The Puzzling Phenomenon Called The Rangers Power Play
OK, folks, I need your help! I attended my first live NHL hockey game in February of 1990. Since that seminal, frigid evening almost 29 years ago, I have seen hundreds and hundreds of live hockey games in ten different arenas, in two different countries. I’ve watched thousands of more contests on television. I put my hockey wisdom and intelligence up against anyone. No, I never played the game in any sort of an organized fashion. However, it does not take a rocket scientist or a brain surgeon to figure out the nuances and idiosyncrasies of NHL hockey.
One thing I simply cannot answer or figure out, comprehend or decipher is why the power play of our beloved hockey team continues to, year after year, make all Rangers fans cringe and do one, big, collective facepalm. Regardless of the coaching staff. Regardless of the savior du jour brought in by management. Regardless of virtually anything, the Rangers power play remains tantamount to a drunken, discombobulated dance company unable to nail their routine because of their high levels of inebriation.
I was sitting in my perch in section 227 at The Garden last Sunday night watching the numerous and striking differences between the power plays of the Rangers and the Winnipeg Jets. The team from The Great White North entered the offensive zone with ease and moved the puck around with confidence and precision. Then, when a shooting lane opened up, they fired that round piece of vulcanized rubber towards the Rangers goal forcing Henrik Lundqvist to make a myriad of difficult saves before finally breaking through on their fourth opportunity with the man advantage. If not for the aforementioned Ranger goalie, the Jets easily could have scored on each of their four power-play chances.
All I could think to myself during the relentless Winnipeg barrage on Lundqvist was, “Why can’t we do this?” Dating back to Tom Renney, through John Tortorella, to Alain Vigneault and now to David Quinn, each NY Rangers coach, and their various assistants seemed helpless in trying to solve the Rangers power-play puzzle. From Wade Redden to Brad Richards, to Dan Boyle, to Keith Yandle to now, Kevin Shattenkirk, one power play specialist after another was acquired by the Rangers brain trust to be the first true anchor of a power play unit since Jaromir Jagr was re-writing the team’s record books in the 2005-06 season.
Did all of those esteemed coaches forget how to run a power play once they became the Rangers’ bench boss? Did all of those skilled players, who have always had success running other team’s power plays, all of a sudden forget what makes a power play successful once they donned a Ranger sweater? The answer to both of those rhetorical questions is an emphatic, NO! So, why is it that nobody is able to answer that $64 million question? Why is it that with each passing coach and with each passing power play specialist, the Rangers cannot produce power play efficiency with any sort of consistency? As stated earlier, my friends, as strong as my hockey acumen is, the Rangers perpetual ineptitude on the power play is a dilemma that is beyond my comprehension.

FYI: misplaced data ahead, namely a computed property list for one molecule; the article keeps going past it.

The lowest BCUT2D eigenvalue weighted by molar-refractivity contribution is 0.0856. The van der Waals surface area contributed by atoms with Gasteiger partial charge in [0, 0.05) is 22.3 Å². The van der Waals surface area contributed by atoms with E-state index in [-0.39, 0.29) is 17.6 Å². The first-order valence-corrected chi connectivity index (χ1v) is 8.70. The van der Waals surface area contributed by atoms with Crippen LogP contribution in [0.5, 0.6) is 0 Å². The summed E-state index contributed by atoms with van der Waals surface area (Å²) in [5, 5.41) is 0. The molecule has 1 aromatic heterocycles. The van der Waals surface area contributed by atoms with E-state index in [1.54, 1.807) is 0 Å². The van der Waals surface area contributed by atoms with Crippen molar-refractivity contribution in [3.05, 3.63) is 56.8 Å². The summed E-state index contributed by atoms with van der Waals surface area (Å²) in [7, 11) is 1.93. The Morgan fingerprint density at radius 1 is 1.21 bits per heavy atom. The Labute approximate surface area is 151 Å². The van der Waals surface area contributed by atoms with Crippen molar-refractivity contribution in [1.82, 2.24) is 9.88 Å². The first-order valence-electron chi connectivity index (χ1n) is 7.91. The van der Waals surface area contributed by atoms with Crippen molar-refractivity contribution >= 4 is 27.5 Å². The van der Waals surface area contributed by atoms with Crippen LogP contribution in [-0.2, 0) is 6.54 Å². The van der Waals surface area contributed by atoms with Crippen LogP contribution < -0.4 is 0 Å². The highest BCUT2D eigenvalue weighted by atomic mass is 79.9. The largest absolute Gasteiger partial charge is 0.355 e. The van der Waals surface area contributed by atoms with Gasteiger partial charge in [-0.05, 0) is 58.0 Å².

No, the Rangers don’t have a Sidney Crosby or an Alex Ovechkin or a Patrick Kane or a Drew Doughty. However, there has been a multitude of NHL teams with successful power plays without having any of the types of talent mentioned in the above sentence. The productivity was the product of that time and tested KISS method and I am not referring to the rock band although I am sure Gene Simmons would take credit for it. KISS is an acronym for “keep it simple and smart,” or “keep it simple, stupid.”
In other words, while on the power play, a team would get to the red line and do the old soft cross-corner dump in. They would outnumber the defenders on the boards and retrieve the puck. They’d quickly get said puck back to the point men who would make a few diagonal passes to open up a shooting line. The forwards would skate right to the goalie’s crease to screen him. Then, as soon as the first shooting lane presented itself, they’d let ‘er rip while the forwards would look for rebounds. Simple, right? Smart, right? The KISS method may not be entertaining, but it most certainly works.
Those types of aesthetic-less goals count just the same as the beautiful passing plays. No “judge” is sitting rink side with the authority to disallow a would-be goal because it was scored with KISS rather than a highlight reel passing play. So, I ask again, why can’t our Rangers do this? Why must they constantly attempt passes through a maze of sticks and skates? Passes that have as little chance of being successful as Donald Trump and Hillary Clinton being spotted together in post-coital bliss.
It’s been 13 going on 14 years since the Rangers had an elite power play. At some point, wouldn’t the law of averages kick in? At some point, wouldn’t a coaching staff figure it out? At some point, wouldn’t a previously successful power play quarterback be able to bring his prowess to Broadway? My friends, hopefully, one of you out there in the blog-o-sphere can enlighten me and help to answer some of the questions and hypotheticals that I have entailed. Enough is enough!